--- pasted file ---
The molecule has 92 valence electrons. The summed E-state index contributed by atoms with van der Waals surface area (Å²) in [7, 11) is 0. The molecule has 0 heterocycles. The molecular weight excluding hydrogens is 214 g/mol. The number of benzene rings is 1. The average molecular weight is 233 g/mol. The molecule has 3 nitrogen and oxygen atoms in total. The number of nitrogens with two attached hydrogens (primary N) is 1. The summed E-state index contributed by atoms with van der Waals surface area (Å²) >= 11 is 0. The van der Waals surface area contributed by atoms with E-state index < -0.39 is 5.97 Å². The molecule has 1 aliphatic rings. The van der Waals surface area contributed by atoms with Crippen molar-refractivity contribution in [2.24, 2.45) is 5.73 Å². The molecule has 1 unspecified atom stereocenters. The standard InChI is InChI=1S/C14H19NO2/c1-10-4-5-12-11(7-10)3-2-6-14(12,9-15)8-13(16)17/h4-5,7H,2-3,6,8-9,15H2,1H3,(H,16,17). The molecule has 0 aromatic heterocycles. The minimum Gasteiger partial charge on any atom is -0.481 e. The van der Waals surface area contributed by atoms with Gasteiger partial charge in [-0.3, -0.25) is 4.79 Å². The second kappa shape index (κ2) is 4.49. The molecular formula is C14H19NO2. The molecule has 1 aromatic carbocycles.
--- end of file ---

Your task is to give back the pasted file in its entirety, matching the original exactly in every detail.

The molecule has 92 valence electrons. The summed E-state index contributed by atoms with van der Waals surface area (Å²) in [7, 11) is 0. The molecule has 0 heterocycles. The molecular weight excluding hydrogens is 214 g/mol. The number of benzene rings is 1. The average molecular weight is 233 g/mol. The molecule has 3 nitrogen and oxygen atoms in total. The number of nitrogens with two attached hydrogens (primary N) is 1. The summed E-state index contributed by atoms with van der Waals surface area (Å²) >= 11 is 0. The van der Waals surface area contributed by atoms with E-state index < -0.39 is 5.97 Å². The molecule has 1 aliphatic rings. The van der Waals surface area contributed by atoms with Crippen molar-refractivity contribution in [2.24, 2.45) is 5.73 Å². The molecule has 1 unspecified atom stereocenters. The standard InChI is InChI=1S/C14H19NO2/c1-10-4-5-12-11(7-10)3-2-6-14(12,9-15)8-13(16)17/h4-5,7H,2-3,6,8-9,15H2,1H3,(H,16,17). The molecule has 0 aromatic heterocycles. The minimum Gasteiger partial charge on any atom is -0.481 e. The van der Waals surface area contributed by atoms with Gasteiger partial charge in [-0.3, -0.25) is 4.79 Å². The second kappa shape index (κ2) is 4.49. The molecular formula is C14H19NO2. The molecule has 1 aromatic carbocycles.